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How your delivery pipeline will become your next big legacy-code challenge

Alois Reitbauer
Mar 15, 2019 · 7 min read

Legacy code is a phenomenon that all software professionals must face at some point in their careers. Every organization maintains a few applications that, while still useful, have evolved into Frankenstein-type monsters — no one wants to touch them any longer because the risk of breaking them is so high.

Over the last decade we’ve worked hard to build code that’s easier to maintain over the long term. This has been achieved by breaking applications up into smaller microservices and developing descriptive interface definitions. We like to think that the code we’re writing today will make things easier to manage 10 years from now, but only the future will be able to tell us if we’ve been successful.

While it’s great that we now emphasize the quality and maintainability of application code, we often forget about an equally important goal: intuitive integration code that can be used to seamlessly build and ship our highly distributed and modern applications.

The DevOps movement has helped us mature as an industry. Ad-hoc manual tasks are now automated, and we’re moving toward an “everything-as-code” approach. Build scripts are now code. Jenkins pipelines are code. Infrastructure provisioning is code — we’re even moving toward translating operations routines into code. Long story short, we now create a lot of code around our application source code.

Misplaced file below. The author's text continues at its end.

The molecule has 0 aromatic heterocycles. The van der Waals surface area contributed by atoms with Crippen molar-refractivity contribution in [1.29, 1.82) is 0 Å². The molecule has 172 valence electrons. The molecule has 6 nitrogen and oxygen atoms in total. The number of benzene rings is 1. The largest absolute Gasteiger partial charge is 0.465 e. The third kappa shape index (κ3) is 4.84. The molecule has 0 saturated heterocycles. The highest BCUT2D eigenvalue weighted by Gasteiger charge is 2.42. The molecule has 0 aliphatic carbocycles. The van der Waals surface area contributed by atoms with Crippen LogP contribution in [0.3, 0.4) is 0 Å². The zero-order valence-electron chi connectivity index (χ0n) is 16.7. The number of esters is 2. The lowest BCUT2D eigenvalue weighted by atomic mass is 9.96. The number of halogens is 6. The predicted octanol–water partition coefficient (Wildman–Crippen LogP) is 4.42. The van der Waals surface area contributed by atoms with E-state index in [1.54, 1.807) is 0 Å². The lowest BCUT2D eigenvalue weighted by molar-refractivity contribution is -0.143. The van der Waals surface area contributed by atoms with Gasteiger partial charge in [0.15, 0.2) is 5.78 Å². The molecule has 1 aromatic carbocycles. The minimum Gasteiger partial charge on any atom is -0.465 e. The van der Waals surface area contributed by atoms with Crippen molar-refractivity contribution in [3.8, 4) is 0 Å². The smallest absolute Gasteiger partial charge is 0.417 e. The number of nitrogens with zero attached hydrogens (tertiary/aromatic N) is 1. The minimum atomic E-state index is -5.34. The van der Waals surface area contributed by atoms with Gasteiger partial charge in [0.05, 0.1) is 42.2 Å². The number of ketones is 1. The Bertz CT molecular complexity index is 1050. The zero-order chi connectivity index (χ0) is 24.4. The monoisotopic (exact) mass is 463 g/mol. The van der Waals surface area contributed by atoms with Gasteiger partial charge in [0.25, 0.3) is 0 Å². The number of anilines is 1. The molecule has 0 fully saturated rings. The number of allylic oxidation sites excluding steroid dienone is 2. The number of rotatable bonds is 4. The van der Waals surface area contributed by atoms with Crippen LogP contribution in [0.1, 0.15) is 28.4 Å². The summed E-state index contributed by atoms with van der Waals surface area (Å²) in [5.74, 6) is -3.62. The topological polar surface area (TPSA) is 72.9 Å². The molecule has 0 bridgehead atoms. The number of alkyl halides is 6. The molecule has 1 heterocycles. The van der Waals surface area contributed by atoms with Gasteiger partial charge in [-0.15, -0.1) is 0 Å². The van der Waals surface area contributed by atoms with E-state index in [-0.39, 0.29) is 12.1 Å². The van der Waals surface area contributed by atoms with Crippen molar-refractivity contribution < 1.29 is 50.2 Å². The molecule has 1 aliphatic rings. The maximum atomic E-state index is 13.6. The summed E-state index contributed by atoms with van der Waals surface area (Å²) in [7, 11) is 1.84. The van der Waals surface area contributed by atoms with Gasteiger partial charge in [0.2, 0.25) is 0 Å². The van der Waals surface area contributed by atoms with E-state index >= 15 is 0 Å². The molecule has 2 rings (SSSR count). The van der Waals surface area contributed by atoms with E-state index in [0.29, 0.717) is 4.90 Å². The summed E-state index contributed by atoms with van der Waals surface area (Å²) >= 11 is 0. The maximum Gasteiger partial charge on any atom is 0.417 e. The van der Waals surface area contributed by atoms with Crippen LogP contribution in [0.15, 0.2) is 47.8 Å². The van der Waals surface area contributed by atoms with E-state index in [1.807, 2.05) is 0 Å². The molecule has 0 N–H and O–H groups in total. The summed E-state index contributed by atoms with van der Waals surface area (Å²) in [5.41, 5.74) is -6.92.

Usually such code starts out small, for example, when integrating tools like a build system with deployment automation or by integrating a monitoring tool with an issue management system. As developers see these integrations add value, they build more of them. More and more tools become integrated and additional code is required to implement the small workflows that ensure robust tool interoperability.

Such code is often viewed as an add-on[GA1] that doesn’t have the same requirements for testing, documentation, and long-term maintainability. Worse still, such code is often spread across an entire delivery tool landscape in the form of plugins or custom services that require multiple tools to maintain.

What started out as a solution for automating and improving software delivery processes has transformed into a potential risk to software delivery itself. Full end-to-end delivery pipelines now commonly consist out of seven or more individual tools (version control, build management, issue tracking, monitoring, deployment automation, artifact management, incident management, and team communication). These tools are somehow glued together and usually work fine… until they don’t. Organizations can then find themselves confronted with systems that have evolved and grown over time in an ad-hoc fashion with no clear architecture or governance.

The automation toolchain that helped your company become more efficient in application delivery now represents a business risk because the toolchain is no longer maintainable — it’s placed your company at risk of no longer being able to ship software.

What makes the situation worse is that, in many cases, different development teams have built different toolchains for each application. When talking to companies, I often hear that there is no central definition of what a delivery pipeline even is, and design decisions are left to individual teams. In the process of reverse engineering these delivery pipelines to assess the status quo, it becomes obvious that no two delivery pipelines are exactly the same.